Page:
English Yew (taxus baccata)
2 grams (approx 30 seeds) £1.35
5 grams (approx 75 seeds) £1.80
10 grams (approx 150 seeds) £2.25
25 grams (approx 375 seeds) £4.75
50 grams (approx 750 seeds) £8.00
100 grams (approx 1500 seeds) £14.00
250 grams (approx 3750 seeds) £32.50
500 grams (approx 7500 seeds) £60.00
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Yew is widely used in gardens and in landscaping. Due to its dense, dark green, mature foliage, and its tolerance of even very severe pruning, it is especially suited for the creation of formal hedges and topiary specimens. Its relatively slow growth rate means that in such situations it needs to be clipped only once per year (in late summer). It is also popular as a Bonsai in many parts of Europe and makes a handsome small to large sized bonsai.
It will grow in almost any soil of all pH ranges except in those that are subject to water-logging. It is less tolerant of maritime exposure but grows well in a polluted atmosphere.
Even young plants do not usually grow rapidly -seldom more than 30cm (1ft) per year. It can however be very long-lived, with a maximum age of at least 2,000 years and possibly much more. The potential age of yews is impossible to determine accurately and is subject to much dispute. It is the longest living plant in Europe and has the unusual ability for large branches to split under their own weight without succumbing to fungal decay within the fracture, as do most other trees.
All parts of the tree are toxic, except the bright red aril surrounding the seed, which enables ingestion and dispersal by birds. The foliage remains toxic even when wilted or dried.
Although this tree is easy to grow it does have a very long natural dormancy and will require pre treatment lasting around 16 months before any numbers of seeds will germinate -but then, sometimes the best things are worth waiting for.
Seed collected from the New Forest, Hampshire, UK
Germination, Sowing and After Care Information for
English Yew (taxus baccata)
Mix the seeds into the medium, making sure that their is enough volume of material to keep the seeds separated. Place the seed mixture into a clear plastic bag (freezer bags, especially zip-lock bags are very useful for this -provided a little gap is left in the seal for air exchange) If it is not a zip-lock type bag it needs to be loosely tied.
Write the date on the bag so that you know when the pre-treatment was started.
The seeds first require a period of warm pre-treatment and need to be kept in temperatures of around 20 Celsius (68F) for a period of at least 24 weeks - it is not critical if it lasts a week or two longer than this. During this time make sure that the pre-treatment medium does not dry out at any stage or it will be ineffective!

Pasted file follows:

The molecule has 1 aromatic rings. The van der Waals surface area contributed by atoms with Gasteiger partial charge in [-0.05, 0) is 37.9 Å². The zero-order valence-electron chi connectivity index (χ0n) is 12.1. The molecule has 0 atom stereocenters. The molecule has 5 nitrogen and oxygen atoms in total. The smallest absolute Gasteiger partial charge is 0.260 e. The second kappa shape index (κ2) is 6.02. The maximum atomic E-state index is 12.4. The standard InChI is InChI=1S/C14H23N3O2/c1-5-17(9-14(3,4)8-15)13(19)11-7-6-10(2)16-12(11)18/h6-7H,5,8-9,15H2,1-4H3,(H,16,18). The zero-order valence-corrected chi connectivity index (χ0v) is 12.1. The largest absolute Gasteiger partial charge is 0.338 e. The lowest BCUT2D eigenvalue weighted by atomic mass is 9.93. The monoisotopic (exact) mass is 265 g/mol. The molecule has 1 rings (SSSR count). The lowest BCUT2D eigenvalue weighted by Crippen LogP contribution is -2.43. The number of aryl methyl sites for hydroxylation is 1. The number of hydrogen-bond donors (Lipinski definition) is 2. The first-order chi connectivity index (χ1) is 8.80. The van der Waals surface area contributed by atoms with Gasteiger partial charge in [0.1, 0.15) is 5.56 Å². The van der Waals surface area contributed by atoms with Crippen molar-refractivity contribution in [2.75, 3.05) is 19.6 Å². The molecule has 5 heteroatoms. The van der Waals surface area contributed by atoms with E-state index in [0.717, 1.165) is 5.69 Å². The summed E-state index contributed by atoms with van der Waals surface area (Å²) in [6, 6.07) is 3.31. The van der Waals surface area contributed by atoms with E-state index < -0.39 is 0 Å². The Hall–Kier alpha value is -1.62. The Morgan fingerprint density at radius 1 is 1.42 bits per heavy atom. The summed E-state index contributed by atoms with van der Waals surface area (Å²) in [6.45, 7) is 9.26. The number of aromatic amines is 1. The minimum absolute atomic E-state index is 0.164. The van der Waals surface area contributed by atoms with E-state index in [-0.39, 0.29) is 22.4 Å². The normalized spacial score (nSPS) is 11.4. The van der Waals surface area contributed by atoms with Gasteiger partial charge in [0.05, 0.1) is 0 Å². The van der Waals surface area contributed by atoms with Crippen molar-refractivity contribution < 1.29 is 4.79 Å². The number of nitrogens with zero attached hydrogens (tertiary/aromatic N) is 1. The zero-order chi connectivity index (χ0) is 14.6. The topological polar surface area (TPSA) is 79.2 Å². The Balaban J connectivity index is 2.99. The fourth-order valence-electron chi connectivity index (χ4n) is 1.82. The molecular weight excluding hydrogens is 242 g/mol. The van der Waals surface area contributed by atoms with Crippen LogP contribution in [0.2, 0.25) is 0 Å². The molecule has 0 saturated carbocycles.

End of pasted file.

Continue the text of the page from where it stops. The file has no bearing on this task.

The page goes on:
Next the seeds require a cold period to break the final part of the dormancy, this is achieved by placing the bag in the fridge (4 Celsius or 39F) for around 40 weeks, again if it is for a little longer it does not matter. It is quite possible for the seeds to germinate in the bag at these temperatures when they are ready to do so, (it is worth checking the bag every few weeks for germinating seedlings) if they do, just remove them from the bag and carefully plant them up.
Seeds that are ready to germinate will have split the hard outer case and can quickly begin to produce a root. When the pre-treatment period is completed the seed is ready to be sown.
Pots or seed trays can be used, filled with a good quality compost with the seeds sown on a firmed compost surface, covered with a thin layer of compost (up to1cm) and watered. It is often best to remove established germinated seedlings from their containers and pot them up separately. After the first growing season do not throw away the contents of the pots and trays but leave them outside in a shady place through summer and winter and further seedlings will appear the next Spring. This process can continue for as long as 5 years with some seedlings germinating each year,- so don't give up on them too soon!
Do not expose newly sown seeds to high temperatures (above 25 Celsius) otherwise a secondary dormancy may be induced and the seeds will not germinate until they have been pretreated again. Keep the seedlings well watered and weed free.
A few months after germination developing seedlings should be fine in full sun.
Growth in the first season is slow but will accelerate in the second and subsequent years and the developing young trees should be re-potted as necessary preferably during the dormant season. After perhaps 3 or 4 years they are ready to be planted in their permanent position.